By Nancy Friedman, Keynote Speaker; Customer Service Expert, President, Telephone Doctor Customer Service Training
Enthusiasm – Defined as “intense and eager enjoyment, interest or approval.”
So bottom line is if your phones aren’t answered with Enthusiasm, “Houston, we have a problem!”
One the most often asked questions I get in my conferences across the country is:
“Nancy what is the best way to answer our business phone?”
Well, I’ve never said Telephone Doctor is the best. Or the only. Or the first. However I do stand behind the fact we are the most effective. Our telephone techniques, tips, skills and ideas are used worldwide with much success. After all we’ve been doing this a long time.
So if you’re looking for the most effective method in answering your business phone, if you want to be the most effective on the INITIAL greeting, come along with me and listen.
We only need 3 things when we answer a business phone:
- A Buffer
- The company or department name
- Your name
Anything after your name erases your name. The initial greeting needs to end with your name. Why? Because if you speak after your name, the caller will forget it. (Some folks have a sequel to Gone with the Wind.)
Hear me out. “How can I help you” is not necessary in the initial greeting. You’re there to help. You’re there to answer the call. It’s a semi useless statement; an interruptible statement and often an ineffective one as well. (Note: It’s not wrong, it’s not bad – it’s ineffective.)
Just the other day I called my bank.
“Good morning. XXX bank. Mary speaking. How can I help you?”
“Oh good,” I said. “My name is Nancy Friedman and I just got my statement. It appears there’s something wrong.”
“Oh gee. I’m sorry, I can’t help you,” she says sweetly.
“Then why did you say you could?” I said just as sweetly.
We do not need “how can I help you” in the initial greeting. End of subject. It’s useless. The 3 things we need to answer a phone call effectively are:
* Buffer. That’s “the greeting.” It’s the handshake. The welcoming statement. This can be anything that warms the call. From “thanks for calling,” “good morning,” “good afternoon,” “Merry Christmas,” “happy Tuesday;” even “Hi” is a buffer. Something that sets the company name apart which is the important part. I don’t care what it is. You choose. But it needs to be there.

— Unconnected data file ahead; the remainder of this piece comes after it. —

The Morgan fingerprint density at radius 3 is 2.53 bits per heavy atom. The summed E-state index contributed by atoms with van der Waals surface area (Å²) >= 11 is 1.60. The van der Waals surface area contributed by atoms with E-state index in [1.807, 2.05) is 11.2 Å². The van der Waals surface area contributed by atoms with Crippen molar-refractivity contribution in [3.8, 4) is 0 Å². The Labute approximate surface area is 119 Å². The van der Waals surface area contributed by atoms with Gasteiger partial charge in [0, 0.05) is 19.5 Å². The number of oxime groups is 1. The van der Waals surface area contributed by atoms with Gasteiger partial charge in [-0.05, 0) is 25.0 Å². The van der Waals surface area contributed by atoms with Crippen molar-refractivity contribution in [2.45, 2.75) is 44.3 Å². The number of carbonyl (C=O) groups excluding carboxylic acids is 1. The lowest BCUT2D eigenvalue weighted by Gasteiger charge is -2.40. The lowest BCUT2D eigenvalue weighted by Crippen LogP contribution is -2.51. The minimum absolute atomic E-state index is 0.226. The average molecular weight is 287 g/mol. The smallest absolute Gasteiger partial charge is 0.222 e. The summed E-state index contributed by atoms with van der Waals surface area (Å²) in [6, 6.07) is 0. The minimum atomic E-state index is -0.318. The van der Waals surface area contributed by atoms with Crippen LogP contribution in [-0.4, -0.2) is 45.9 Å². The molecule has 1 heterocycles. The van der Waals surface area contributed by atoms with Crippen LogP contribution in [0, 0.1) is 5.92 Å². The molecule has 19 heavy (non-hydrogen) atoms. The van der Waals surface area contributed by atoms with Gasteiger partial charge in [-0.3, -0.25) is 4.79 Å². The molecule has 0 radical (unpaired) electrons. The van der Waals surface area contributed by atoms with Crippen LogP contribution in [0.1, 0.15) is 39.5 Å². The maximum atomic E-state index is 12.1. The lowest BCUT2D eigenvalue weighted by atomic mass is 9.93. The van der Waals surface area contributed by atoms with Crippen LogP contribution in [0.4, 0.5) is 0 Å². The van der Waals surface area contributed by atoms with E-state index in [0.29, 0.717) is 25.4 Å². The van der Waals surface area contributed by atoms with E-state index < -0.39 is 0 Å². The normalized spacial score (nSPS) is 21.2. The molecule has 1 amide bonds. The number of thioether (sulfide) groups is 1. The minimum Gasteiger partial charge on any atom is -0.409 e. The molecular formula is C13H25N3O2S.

Answering a call without a buffer is considered cold and rude. Blurting out, “Macy’s” without a warm buffer is ineffective, cold and rude. (Not saying they do it. Just using a recognizable name.)
Most of the time my audiences like to know what buffer we use at Telephone Doctor.
We use “Thanks for calling.” Why? Because many years ago I was hearing. “Good morning” at 4 pm or “Good afternoon” at 9 am. So I suggested to those who answered our phones, “Let’s never make that mistake again. Let’s use thanks for calling.” Now we’re right every time.
* Your company/department name. That’s the key component. After people have been welcomed, they want to be sure they’ve reached the right place So the company name stands out best after the buffer. That way if anything gets clipped off it’s the buffer, not the company name. Clear?
* Now your name. And by the way. It should be: “This is Bob.” “This is Nancy.” Not “Nancy Speaking.” Otherwise it’s: “Nancy Speaking is married to Dick Speaking. They have 2 kids, David Speaking and Linda Speaking.” Do not use “speaking” as your last name!
It’s “This is Nancy.” Then STOP. (You, of course, use your own name.) Just saying.
We have found 2 important things happen when you use our Telephone Doctor 3 part greeting.
First, it speeds the rapport building process and second, our surveys found that when you end with your name, if that’s the last thing the caller hears when he calls, 80% of the time he’ll give his name immediately. Cool, isn’t it?
So to recap:
A buffer. Something to welcome the caller.
Your company or department name.
And your name.
Then stop and let the conversation begin. And it will. Now, go have fun!